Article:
Do I really want to go? How long does roller derby last? What will the crowd be like? Questions I was asking myself up to 2 days before the event. I could not argue with the price, $9 a ticket plus fees. I skipped a rock across Facebook to see if it would create any waves. Nothing but flatness, oh well, why the hell not go? As a kid from the late 60’s, early 70’s–my mom, brother, and sister would stay up past midnight on Saturdays and watch Roller Derby. If Mom couldn’t sleep, we got the green light.
We watched prime time television, NBC, ABC, CBS, KTVT (local independent), the news, then Johnny Carson highlights or a b-rated film usually horror or Sci-Fi. At midnight, the local NBC affiliate covered live, local wrestling. Mom would pop popcorn and open a few bottles of RC-Cola. A special late-night treat was roasted red skin peanuts, MoonPies, or Cherry Mash. If Dad stayed up, he would funnel a handful of peanuts down the narrow throat of a bottle of RC then chew them down with cola. We all cringed, but when I tried as an adult, it was delicious.
Before Pro Wrestling went Hollywood with Hulk Hogan, Andre the Giant, Rowdy Piper, Rick flare “The Nature Boy,” and “MachoMan” Randy Savage; before extreme production values, character gimmicks, and fireworks, the personalities were usually 40, 50-something year old men in black tights or just a large Speedo with grandma sensibilities. Effects amounted to cheers and jeers from the crowd and a loud single chime bell. I can still hear it, especially when things got out of control and an excited scorekeeper chimes in with desperate and syncopated, random J.P. Sousa. The talent wore black lace-up boots. The strings almost reached the knee and the wrestlers punctuated stomping with a double apostrophe. On occasion, the ticket would have a masked visitor or guest from another city federation, Los Angeles, Chicago, or Miami.
The local hero or villain (POV) was Fritz Von Eric. He wore the black tights. His bulbous nose reminded me of Karl Malden’s on The Streets of San Francisco, but bent far to the right, an obvious flesh-medal of honor. He was in his fifties, 6 ft. or so, heavy set not fat but svelte, with a deep raspy voice. He talked fast, and at low volume, I could only catch every 3rd or 5th word. The interview was always the same, a description of how he was going to maul a rival next weekend. Fritzy would call them out, and occasionally (probably during rating sweeps), the opponent showed up in a suit that barely fit, a conservative tie, and in a mask or not. Inevitably the opponent would steal the microphone, and they would trade epitaphs. Von Eric’s signature move was the Iron Claw. He would grab an opponent by the skull above their eyes and squeeze them into submission with his thumb and fingers. He had enormous hands. We knew it was coming, and anticipated it with wide eyes. Of course bigger names from around the country could break free and reverse submission on Fritz, but it was rare. We all wanted Von Eric as a neighbor, coach, or uncle.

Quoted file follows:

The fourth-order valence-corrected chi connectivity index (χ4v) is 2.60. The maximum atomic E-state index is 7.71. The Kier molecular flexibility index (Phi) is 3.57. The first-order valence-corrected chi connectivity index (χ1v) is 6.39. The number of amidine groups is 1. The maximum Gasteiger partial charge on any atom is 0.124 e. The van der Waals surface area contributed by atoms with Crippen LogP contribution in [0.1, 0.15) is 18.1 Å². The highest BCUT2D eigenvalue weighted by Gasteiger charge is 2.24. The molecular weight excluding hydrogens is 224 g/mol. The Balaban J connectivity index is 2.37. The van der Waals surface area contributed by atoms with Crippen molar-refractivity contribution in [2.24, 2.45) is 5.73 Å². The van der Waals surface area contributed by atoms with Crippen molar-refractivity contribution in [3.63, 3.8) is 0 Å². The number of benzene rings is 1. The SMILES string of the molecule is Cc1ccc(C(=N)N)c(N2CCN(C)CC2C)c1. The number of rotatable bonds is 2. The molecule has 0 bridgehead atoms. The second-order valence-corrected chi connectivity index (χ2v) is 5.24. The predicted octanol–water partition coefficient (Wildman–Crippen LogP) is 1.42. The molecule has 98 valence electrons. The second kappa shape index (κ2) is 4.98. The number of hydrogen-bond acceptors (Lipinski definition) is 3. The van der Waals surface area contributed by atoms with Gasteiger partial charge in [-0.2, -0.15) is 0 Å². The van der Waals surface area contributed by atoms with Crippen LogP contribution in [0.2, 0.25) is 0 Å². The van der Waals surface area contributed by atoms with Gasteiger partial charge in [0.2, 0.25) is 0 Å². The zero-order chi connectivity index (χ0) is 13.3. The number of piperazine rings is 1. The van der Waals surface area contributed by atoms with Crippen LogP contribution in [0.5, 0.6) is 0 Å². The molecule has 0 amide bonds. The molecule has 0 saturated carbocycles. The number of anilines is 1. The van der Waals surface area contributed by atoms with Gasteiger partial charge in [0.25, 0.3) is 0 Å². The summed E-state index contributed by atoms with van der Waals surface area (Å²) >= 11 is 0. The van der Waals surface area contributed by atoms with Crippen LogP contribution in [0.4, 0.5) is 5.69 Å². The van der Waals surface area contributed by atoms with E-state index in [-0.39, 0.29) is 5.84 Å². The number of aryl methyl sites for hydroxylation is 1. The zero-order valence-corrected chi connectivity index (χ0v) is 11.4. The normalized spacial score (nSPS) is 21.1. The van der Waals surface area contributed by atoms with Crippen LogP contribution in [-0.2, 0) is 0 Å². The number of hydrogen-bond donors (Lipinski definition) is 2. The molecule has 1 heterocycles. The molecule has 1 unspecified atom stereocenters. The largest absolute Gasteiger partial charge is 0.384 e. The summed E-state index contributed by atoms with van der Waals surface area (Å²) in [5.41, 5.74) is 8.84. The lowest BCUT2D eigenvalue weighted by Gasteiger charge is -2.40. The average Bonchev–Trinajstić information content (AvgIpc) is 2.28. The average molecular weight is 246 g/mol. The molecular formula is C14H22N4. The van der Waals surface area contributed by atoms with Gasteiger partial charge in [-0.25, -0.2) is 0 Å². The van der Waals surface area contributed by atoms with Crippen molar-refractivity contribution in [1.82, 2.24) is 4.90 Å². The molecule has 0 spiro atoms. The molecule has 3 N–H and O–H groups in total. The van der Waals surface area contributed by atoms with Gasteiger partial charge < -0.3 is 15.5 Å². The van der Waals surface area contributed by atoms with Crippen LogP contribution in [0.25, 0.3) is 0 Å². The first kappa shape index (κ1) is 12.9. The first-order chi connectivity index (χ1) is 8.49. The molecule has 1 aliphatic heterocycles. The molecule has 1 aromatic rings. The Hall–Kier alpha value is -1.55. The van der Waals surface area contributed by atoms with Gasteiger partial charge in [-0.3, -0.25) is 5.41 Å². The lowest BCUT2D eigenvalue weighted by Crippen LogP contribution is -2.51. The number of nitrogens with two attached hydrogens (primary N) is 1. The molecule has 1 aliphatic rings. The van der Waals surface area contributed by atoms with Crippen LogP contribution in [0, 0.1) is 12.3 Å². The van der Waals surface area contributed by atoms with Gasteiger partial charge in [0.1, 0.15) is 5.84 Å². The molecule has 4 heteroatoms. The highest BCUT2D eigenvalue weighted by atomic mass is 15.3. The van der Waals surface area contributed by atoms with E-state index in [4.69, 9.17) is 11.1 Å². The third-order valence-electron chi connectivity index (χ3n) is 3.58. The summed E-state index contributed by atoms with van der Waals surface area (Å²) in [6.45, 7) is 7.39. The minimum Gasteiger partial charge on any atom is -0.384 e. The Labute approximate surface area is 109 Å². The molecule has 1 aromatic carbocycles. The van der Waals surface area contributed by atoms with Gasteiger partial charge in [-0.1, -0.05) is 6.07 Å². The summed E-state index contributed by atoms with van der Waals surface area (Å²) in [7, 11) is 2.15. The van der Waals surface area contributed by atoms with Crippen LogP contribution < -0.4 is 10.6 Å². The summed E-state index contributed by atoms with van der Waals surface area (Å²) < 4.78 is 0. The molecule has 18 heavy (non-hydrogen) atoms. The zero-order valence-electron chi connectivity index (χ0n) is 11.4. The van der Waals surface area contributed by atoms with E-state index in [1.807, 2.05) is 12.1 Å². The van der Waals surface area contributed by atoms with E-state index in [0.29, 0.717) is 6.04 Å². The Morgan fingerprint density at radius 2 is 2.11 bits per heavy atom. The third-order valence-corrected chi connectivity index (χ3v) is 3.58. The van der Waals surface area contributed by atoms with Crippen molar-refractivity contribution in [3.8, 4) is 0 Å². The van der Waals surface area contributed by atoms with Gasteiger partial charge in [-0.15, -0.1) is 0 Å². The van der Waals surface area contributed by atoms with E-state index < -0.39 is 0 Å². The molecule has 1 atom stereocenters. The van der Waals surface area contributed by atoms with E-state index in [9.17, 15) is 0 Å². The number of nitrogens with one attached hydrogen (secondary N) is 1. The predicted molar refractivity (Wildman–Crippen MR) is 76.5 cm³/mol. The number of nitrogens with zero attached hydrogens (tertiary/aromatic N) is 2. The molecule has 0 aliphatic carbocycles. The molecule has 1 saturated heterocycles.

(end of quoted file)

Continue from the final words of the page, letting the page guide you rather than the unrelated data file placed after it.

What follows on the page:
After wrestling, if Mom was up for it, or we were still awake, NBC broadcasted Professional Roller Derby from around the country. Fort Worth didn’t have a hometown team, so my favorite was the Bay City Bombers. We didn’t have rollerblades or even neoprene wheels. Our skates clamped onto a shoe with a key, and road rough on eight, side-by-side, metal wheels. Watch out for those rocks. They were slow and loud, but that didn’t stop my brother and I from imitating blocks and fakes that we saw in the derby. We didn’t have safety gear either, so we only mimed falls and over the ring tumbles. As boys, if frustration led to anger, it was common to suffer blood-rash abrasions or large black and blues from surprise bumps or revenge shoves.
I’d never witnessed a live Roller Derby bout until 35 years later. It was a pleasure to watch my childhood favorite, the Bay City Bombers skate against the L.A/San Diego Firebirds. Kezer is a small stadium in Golden Gate Park seating about 5000. A third of it was blocked off for a rescue dog demonstration between bouts, but the place was filled to the brim, 3500 first-timers and long time fans turned out. The event announcer said it was a record crowd.
The teams skated onto the 45-degree banked, wooden oval with exciting fan fare, screams of joy and elation for the Bay City Bombers; and jeers and boos of spite or spikes for the LA/San Diego Firebirds. The pros are not young tattooed wonder-kin punks, bobbing and strutting their feathers to impress the alpha mob sensibilities. No, the pros are tough 40, 50-year old men and women with paunchy guts and grey hair. ”HOLY ABEC-5, thrashers, how they can skate.” I hope I am as nimble, engaged, and can take that level of abuse when I catch up to them.
Anticipation heats up the small stadium, so fans strip-off coats, sweaters, and shirts. The bleacher style seats are hard wood, and synchronous stomping is an acceptable, even encouraged form of appreciation. The rules are simple. Two teams of women, 5 each, skate two rounds then the male teams skate two, and repeat. Two skaters on each team are Jammers. Each wears a stripe helmet and starts at the back of both teams’ packs skating together. The jammers attempt to break though the pack then lead it. If successful, the Jammers chase the pack’s tail, and for every opposing member they pass and lap, their team scores a point. The first jammer to score controls scoring for the rest of the jam, and can call it off anytime by putting their hands on their hips, signaling to the refs that they are done. Penalty points are possible in extreme cases and penalties can include time out on the bench.